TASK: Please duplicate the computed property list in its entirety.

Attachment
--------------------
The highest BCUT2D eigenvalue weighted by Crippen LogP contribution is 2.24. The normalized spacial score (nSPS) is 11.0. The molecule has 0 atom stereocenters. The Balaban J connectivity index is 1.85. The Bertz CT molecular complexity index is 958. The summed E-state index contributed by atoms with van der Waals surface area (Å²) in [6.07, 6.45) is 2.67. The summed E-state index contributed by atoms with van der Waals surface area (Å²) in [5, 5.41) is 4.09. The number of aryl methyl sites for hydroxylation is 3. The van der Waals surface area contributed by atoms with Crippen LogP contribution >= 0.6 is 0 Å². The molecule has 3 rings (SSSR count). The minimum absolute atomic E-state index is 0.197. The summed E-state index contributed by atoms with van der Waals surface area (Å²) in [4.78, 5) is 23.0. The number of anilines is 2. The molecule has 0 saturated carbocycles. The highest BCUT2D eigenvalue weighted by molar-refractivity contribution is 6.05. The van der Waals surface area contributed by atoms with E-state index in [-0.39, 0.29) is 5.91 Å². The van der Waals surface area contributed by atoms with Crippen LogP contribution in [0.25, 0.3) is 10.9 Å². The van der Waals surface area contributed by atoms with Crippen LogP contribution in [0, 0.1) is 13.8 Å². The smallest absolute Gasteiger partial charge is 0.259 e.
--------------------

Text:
The highest BCUT2D eigenvalue weighted by Crippen LogP contribution is 2.24. The normalized spacial score (nSPS) is 11.0. The molecule has 0 atom stereocenters. The Balaban J connectivity index is 1.85. The Bertz CT molecular complexity index is 958. The summed E-state index contributed by atoms with van der Waals surface area (Å²) in [6.07, 6.45) is 2.67. The summed E-state index contributed by atoms with van der Waals surface area (Å²) in [5, 5.41) is 4.09. The number of aryl methyl sites for hydroxylation is 3. The van der Waals surface area contributed by atoms with Crippen LogP contribution >= 0.6 is 0 Å². The molecule has 3 rings (SSSR count). The minimum absolute atomic E-state index is 0.197. The summed E-state index contributed by atoms with van der Waals surface area (Å²) in [4.78, 5) is 23.0. The number of anilines is 2. The molecule has 0 saturated carbocycles. The highest BCUT2D eigenvalue weighted by molar-refractivity contribution is 6.05. The van der Waals surface area contributed by atoms with E-state index in [-0.39, 0.29) is 5.91 Å². The van der Waals surface area contributed by atoms with Crippen LogP contribution in [0.25, 0.3) is 10.9 Å². The van der Waals surface area contributed by atoms with Crippen LogP contribution in [0, 0.1) is 13.8 Å². The smallest absolute Gasteiger partial charge is 0.259 e.